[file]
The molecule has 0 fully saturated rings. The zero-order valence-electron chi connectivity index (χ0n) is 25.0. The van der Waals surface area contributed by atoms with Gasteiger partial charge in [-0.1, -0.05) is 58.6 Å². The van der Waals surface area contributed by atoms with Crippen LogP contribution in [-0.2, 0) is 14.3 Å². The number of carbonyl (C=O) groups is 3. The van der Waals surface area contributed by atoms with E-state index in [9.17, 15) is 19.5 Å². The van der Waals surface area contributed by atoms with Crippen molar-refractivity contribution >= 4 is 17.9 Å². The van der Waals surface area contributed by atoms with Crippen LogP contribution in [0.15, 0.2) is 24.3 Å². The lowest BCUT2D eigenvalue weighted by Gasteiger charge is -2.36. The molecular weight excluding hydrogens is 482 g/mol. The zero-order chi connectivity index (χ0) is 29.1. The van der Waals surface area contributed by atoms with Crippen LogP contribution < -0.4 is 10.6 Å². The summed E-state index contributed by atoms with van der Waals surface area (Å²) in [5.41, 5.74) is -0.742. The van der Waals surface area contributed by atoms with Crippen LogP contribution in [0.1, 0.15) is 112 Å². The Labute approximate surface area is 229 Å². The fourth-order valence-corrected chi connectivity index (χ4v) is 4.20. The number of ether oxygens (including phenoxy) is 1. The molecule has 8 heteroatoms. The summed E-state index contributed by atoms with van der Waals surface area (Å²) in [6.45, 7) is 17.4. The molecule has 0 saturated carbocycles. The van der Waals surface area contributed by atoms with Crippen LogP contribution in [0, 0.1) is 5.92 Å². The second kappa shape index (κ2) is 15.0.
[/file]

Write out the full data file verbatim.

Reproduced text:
The molecule has 0 fully saturated rings. The zero-order valence-electron chi connectivity index (χ0n) is 25.0. The van der Waals surface area contributed by atoms with Gasteiger partial charge in [-0.1, -0.05) is 58.6 Å². The van der Waals surface area contributed by atoms with Crippen LogP contribution in [-0.2, 0) is 14.3 Å². The number of carbonyl (C=O) groups is 3. The van der Waals surface area contributed by atoms with E-state index in [9.17, 15) is 19.5 Å². The van der Waals surface area contributed by atoms with Crippen molar-refractivity contribution >= 4 is 17.9 Å². The van der Waals surface area contributed by atoms with Crippen LogP contribution in [0.15, 0.2) is 24.3 Å². The lowest BCUT2D eigenvalue weighted by Gasteiger charge is -2.36. The molecular weight excluding hydrogens is 482 g/mol. The zero-order chi connectivity index (χ0) is 29.1. The van der Waals surface area contributed by atoms with Crippen LogP contribution < -0.4 is 10.6 Å². The summed E-state index contributed by atoms with van der Waals surface area (Å²) in [5.41, 5.74) is -0.742. The van der Waals surface area contributed by atoms with Crippen LogP contribution in [0.1, 0.15) is 112 Å². The Labute approximate surface area is 229 Å². The fourth-order valence-corrected chi connectivity index (χ4v) is 4.20. The number of ether oxygens (including phenoxy) is 1. The molecule has 8 heteroatoms. The summed E-state index contributed by atoms with van der Waals surface area (Å²) in [6.45, 7) is 17.4. The molecule has 0 saturated carbocycles. The van der Waals surface area contributed by atoms with Crippen LogP contribution in [0, 0.1) is 5.92 Å². The second kappa shape index (κ2) is 15.0.